• by green1 ( 322787 )

                Do they though? can you really see how to make an image from those grooves without reading any of the explanations?

                • We could figure it out quickly. Someone that much smarter would do so that much more quickly.

                  You have to hypothize idiots with the brain power of a monkey and no senses like ours to stand a remote chance of failure.

            • It looks like the diagram [wikimedia.org] on the cover doesn't specify the direction the record should turn.
              I'm more concerned about what happens if the aliens play the record backwards. They might actually think that we're into that kind of stuff when they come to visit.
              Instructions unclear, caused interstellar war.
        • by Rei ( 128717 ) on Monday August 21, 2017 @11:50AM (#55057497) Homepage

          It should be immediately obvious to anyone who examined it under any sort of microscope (regardless of their sensory inputs) that there's analog data encoded there on the grooves. They shouldn't even need "instructions" to recognize that and digitize the data. A spectral analysis should show variations in frequencies, with all sorts of clustering. Regardless of what senses they perceive through, they should be able to map it to one or more of them - either as 1d data, or in 2d as a spectrogram. Enough analysis should allow them to determine that most of the audio is acoustic vibrations, so they'd map it to whatever method they best use when studying or perceiving acoustic vibrations.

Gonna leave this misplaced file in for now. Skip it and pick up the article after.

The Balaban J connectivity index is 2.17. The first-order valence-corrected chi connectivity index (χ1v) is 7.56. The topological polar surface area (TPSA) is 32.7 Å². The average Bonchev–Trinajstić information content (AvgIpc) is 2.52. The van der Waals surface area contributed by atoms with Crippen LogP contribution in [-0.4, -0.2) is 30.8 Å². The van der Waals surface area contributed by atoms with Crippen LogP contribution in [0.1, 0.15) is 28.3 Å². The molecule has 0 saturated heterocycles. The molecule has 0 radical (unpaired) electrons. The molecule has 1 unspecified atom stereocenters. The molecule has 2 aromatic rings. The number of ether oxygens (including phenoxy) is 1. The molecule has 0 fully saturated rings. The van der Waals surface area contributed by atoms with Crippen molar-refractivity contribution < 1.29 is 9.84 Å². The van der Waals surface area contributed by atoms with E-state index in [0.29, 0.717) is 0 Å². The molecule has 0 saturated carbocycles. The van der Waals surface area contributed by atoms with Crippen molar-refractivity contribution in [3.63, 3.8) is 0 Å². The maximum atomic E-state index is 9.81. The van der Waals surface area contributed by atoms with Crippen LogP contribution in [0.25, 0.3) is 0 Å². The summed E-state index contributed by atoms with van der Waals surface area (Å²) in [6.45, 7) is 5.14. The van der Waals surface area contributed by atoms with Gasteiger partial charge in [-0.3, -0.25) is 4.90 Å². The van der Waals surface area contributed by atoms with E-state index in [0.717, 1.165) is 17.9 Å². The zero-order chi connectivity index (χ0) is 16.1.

Analysis of the the image section should readily show that there are 115 distinct groupings, each comprised of 3 similar patterns of 512 separate signals, and that each separate signal is correlated with but subtly different to the one before it. This should suggest 115 groupings of 2-axis data measured over 3 related but distinct parameters. Which they can then map to whatever they use best to perceive 2-axis or 3-axis data. Again, further analysis should be able to figure out analogues of certain images to natural phenomenon that they recognize (for example, images of planets and moons, or the solar spectrum diagram). This would then let them figure out that the images represent optical data on specific frequencies of light in the visual spectrum, which they could then map to however they best prefer to represent light in that spectrum.